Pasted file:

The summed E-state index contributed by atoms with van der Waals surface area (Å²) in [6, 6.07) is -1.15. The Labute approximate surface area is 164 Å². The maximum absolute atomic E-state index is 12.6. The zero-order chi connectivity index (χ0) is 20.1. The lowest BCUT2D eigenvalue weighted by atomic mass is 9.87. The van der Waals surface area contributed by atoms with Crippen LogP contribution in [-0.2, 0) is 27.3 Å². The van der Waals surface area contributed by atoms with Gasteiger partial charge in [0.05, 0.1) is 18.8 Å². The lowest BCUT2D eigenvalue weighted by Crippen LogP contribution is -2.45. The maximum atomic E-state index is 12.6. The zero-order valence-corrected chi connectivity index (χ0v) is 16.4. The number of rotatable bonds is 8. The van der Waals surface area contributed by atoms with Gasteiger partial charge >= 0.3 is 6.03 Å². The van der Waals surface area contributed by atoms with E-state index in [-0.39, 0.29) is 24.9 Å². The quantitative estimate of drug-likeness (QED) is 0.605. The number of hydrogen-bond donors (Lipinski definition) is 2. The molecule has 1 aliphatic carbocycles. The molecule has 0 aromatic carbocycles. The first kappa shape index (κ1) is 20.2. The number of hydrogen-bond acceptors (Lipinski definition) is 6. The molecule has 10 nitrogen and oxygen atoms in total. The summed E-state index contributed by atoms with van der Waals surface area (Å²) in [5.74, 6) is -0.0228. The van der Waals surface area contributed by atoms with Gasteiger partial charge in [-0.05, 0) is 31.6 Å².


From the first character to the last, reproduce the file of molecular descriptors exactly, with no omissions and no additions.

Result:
The summed E-state index contributed by atoms with van der Waals surface area (Å²) in [6, 6.07) is -1.15. The Labute approximate surface area is 164 Å². The maximum absolute atomic E-state index is 12.6. The zero-order chi connectivity index (χ0) is 20.1. The lowest BCUT2D eigenvalue weighted by atomic mass is 9.87. The van der Waals surface area contributed by atoms with Crippen LogP contribution in [-0.2, 0) is 27.3 Å². The van der Waals surface area contributed by atoms with Gasteiger partial charge in [0.05, 0.1) is 18.8 Å². The lowest BCUT2D eigenvalue weighted by Crippen LogP contribution is -2.45. The maximum atomic E-state index is 12.6. The zero-order valence-corrected chi connectivity index (χ0v) is 16.4. The number of rotatable bonds is 8. The van der Waals surface area contributed by atoms with Gasteiger partial charge >= 0.3 is 6.03 Å². The van der Waals surface area contributed by atoms with E-state index in [-0.39, 0.29) is 24.9 Å². The quantitative estimate of drug-likeness (QED) is 0.605. The number of hydrogen-bond donors (Lipinski definition) is 2. The molecule has 1 aliphatic carbocycles. The molecule has 0 aromatic carbocycles. The first kappa shape index (κ1) is 20.2. The number of hydrogen-bond acceptors (Lipinski definition) is 6. The molecule has 10 nitrogen and oxygen atoms in total. The summed E-state index contributed by atoms with van der Waals surface area (Å²) in [5.74, 6) is -0.0228. The van der Waals surface area contributed by atoms with Gasteiger partial charge in [-0.05, 0) is 31.6 Å².